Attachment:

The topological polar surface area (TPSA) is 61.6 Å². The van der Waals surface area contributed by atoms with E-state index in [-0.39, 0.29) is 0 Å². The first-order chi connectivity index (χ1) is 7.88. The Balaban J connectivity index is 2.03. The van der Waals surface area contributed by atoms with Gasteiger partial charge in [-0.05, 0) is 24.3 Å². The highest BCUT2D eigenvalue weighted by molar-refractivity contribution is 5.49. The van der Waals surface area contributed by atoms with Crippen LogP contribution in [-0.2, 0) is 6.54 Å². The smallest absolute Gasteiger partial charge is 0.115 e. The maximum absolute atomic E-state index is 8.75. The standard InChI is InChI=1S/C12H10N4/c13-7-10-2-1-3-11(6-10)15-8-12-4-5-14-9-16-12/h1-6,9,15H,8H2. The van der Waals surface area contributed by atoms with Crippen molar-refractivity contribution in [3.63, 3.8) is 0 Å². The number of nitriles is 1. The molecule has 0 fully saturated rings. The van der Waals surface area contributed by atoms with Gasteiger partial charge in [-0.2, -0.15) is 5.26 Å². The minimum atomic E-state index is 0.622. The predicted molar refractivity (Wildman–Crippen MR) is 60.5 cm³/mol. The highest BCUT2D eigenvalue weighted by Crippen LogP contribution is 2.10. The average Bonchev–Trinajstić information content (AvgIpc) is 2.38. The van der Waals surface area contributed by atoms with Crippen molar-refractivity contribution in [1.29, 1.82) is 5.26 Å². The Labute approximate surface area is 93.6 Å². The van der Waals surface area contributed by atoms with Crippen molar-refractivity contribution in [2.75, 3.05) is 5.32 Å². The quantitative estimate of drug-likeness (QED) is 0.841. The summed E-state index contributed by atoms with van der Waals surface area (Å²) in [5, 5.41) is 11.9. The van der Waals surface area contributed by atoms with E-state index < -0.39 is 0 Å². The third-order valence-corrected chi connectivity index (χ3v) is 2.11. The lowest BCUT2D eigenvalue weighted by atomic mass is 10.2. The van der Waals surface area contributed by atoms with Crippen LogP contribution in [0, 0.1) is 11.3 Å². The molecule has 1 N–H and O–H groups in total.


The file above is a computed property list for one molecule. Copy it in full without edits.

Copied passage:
The topological polar surface area (TPSA) is 61.6 Å². The van der Waals surface area contributed by atoms with E-state index in [-0.39, 0.29) is 0 Å². The first-order chi connectivity index (χ1) is 7.88. The Balaban J connectivity index is 2.03. The van der Waals surface area contributed by atoms with Gasteiger partial charge in [-0.05, 0) is 24.3 Å². The highest BCUT2D eigenvalue weighted by molar-refractivity contribution is 5.49. The van der Waals surface area contributed by atoms with Crippen LogP contribution in [-0.2, 0) is 6.54 Å². The smallest absolute Gasteiger partial charge is 0.115 e. The maximum absolute atomic E-state index is 8.75. The standard InChI is InChI=1S/C12H10N4/c13-7-10-2-1-3-11(6-10)15-8-12-4-5-14-9-16-12/h1-6,9,15H,8H2. The van der Waals surface area contributed by atoms with Crippen molar-refractivity contribution in [3.63, 3.8) is 0 Å². The number of nitriles is 1. The molecule has 0 fully saturated rings. The van der Waals surface area contributed by atoms with Gasteiger partial charge in [-0.2, -0.15) is 5.26 Å². The minimum atomic E-state index is 0.622. The predicted molar refractivity (Wildman–Crippen MR) is 60.5 cm³/mol. The highest BCUT2D eigenvalue weighted by Crippen LogP contribution is 2.10. The average Bonchev–Trinajstić information content (AvgIpc) is 2.38. The van der Waals surface area contributed by atoms with Crippen molar-refractivity contribution in [1.29, 1.82) is 5.26 Å². The Labute approximate surface area is 93.6 Å². The van der Waals surface area contributed by atoms with Crippen molar-refractivity contribution in [2.75, 3.05) is 5.32 Å². The quantitative estimate of drug-likeness (QED) is 0.841. The summed E-state index contributed by atoms with van der Waals surface area (Å²) in [5, 5.41) is 11.9. The van der Waals surface area contributed by atoms with E-state index < -0.39 is 0 Å². The third-order valence-corrected chi connectivity index (χ3v) is 2.11. The lowest BCUT2D eigenvalue weighted by atomic mass is 10.2. The van der Waals surface area contributed by atoms with Crippen LogP contribution in [0, 0.1) is 11.3 Å². The molecule has 1 N–H and O–H groups in total.